Donald Gordon maintains a long list of community organization and leadership since his arrival in the 49th ward more than 30 years ago. They include the 1988 founding of the Rogers Park Community Council, the Rogers Park Conservancy in 2003 andshortly after his unsuccessful bid for alderman in 2007the creation of Voters Organized for Truthful Election Results ( VOTER ).
Now he is making a second bid for Ald. Joe Moore's seat. In doing so Gordonan author and adjunct lecturer in Political Science at Northwestern Universityasserts that he will take no contributions and will run his campaign with just $2,500 of his own money. If successful, among his highlighted priorities is to "fire Rahm."
In a phone call with Windy City Times, Gordon detailed his campaign and his plans for the neighborhood.
WCT: Why this second run? What did you learn from the first?
Donald Gordon: I can do better than our alderman has done for us over the past 24 yearsimproving our schools, mitigating crime, creating more business development and certainly running a more efficient office. We need to change the face of politics in Chicago. We need to get money out of politics. We need more candidates who put the interests of their constituency ahead of the special interests of campaign contributors. I lost in 2007 by a mere couple of hundred votes.
The first time I ran for office, I deferred to people who had run campaigns before and who said "this is what you need to do." This time around I'm running on my own terms. Our alderman spent just over a million dollars to win [the 2007] election. It's not always the amount of money spent, it's how you spend it. One key opportunity we missed was getting the message out early enough. I've been campaigning hard for the past year. During the signature period, I talked to well in excess of a thousand people face-to-face for three months.
WCT: You are also running against the Emanuel administration?
Donald Gordon: That's certainly part of the strategy here. Our alderman is an unabashed supporter of this mayor and his voting record shows that he's with the mayor 97 percent of the time. I'm in favor of an elected school board, a moratorium of TIF and I'm firmly against the privatization of our public school system. Those are divisive issues here in this community and clearly define the differences between this alderman and myself.
WCT: So what are the principal issues that the LGBT community faces post-marriage equality?
Donald Gordon: They're very much the issues that face all of useconomic issues as far as jobs and being paid a living wage, healthcare and access to affordable education. Homelessness is a problem for everybody. We all at some point could be at the ledge of finding ourselves homeless. With the LGBTQ community, it has hit youth much harder. We need to direct more resources to help get them off the street. There's still a lot of discrimination out there. It breeds hatred that leads to crime.
WCT: Talk about some of the solutions you would bring to the issue of homelessness.
Donald Gordon: You can have all the legislation you want but, in the end, what's going on in a [job] interviewers mind is not necessarily going to be disclosed. There are all sorts of creative ways that people can hide the reasons for why they're not hiring somebody and, in effect, skirt the law. An alderman has a large voice in his or her community. I think the message needs to create a positive image of those in the LGBT community. We can provide workshops that are geared towards employment for the LGBT community. I don't think typical vanilla job fairs really do much service to those having a hard time finding jobs. There has to be sensitivity and acknowledgement of who we are bringing into these job fairs and that employers will not be discriminatory for any reason. The fairs need to include workshops both for the employers and the candidates. Youth with criminal records are being tossed aside as not being worth saving.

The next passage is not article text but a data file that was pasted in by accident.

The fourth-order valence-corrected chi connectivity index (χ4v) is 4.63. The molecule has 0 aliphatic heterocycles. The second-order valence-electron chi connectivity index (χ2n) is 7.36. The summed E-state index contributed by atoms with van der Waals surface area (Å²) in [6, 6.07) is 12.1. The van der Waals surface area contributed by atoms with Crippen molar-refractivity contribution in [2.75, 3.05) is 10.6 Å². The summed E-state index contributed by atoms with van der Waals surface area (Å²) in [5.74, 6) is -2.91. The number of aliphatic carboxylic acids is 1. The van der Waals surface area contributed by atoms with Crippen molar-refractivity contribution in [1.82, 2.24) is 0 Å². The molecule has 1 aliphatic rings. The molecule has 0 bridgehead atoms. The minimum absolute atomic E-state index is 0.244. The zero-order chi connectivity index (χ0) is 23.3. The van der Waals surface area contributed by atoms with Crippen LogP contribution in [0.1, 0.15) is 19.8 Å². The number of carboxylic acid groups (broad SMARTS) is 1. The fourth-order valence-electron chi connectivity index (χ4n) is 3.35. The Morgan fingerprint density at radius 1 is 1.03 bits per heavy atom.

WCT: Ald. Moore maintains that crime in the 49th is down despite the high profile incidents over the summer. Do you agree with that assessment?
Donald Gordon: You can throw all the facts you want at people but the perception is that Rogers Park is not a safe community. So when we have a year like last year where we had ten murders and some forty shootings in this communityone on a Sunday afternoon at the Act One restaurantit's going to take a while to heal that perception if we can at all. A lot of crime is being perpetrated by the six gangs in this community. We need to cut off the recruitment process for these gangs and inoculate these kids in school. We also need to come down aggressively on problem building owners. It's not good enough for an alderman to just sit back and take complaints from tenants.
WCT: Would you open your office to undocumented immigrants? How would you help them?
Donald Gordon: People need to feel safe walking into an elected official's office without the fear of ICE coming in to grab them. To throw up your hands and call it a Federal issue is just not good enough. I'm going to go out on a limb here. I believe, as a city, we need to issue a statement that says, "If you're undocumented, you're safe here. We will do all we can to prevent ICE gathering up undocumented workers and sending them back." It's absolutely wrong. We need to tell Congress, "Get your damn act together and figure this out. In the meantime, we're going to protect these people."
Visit www.gordon2015.org and twitter.com/donaldgordon49 .
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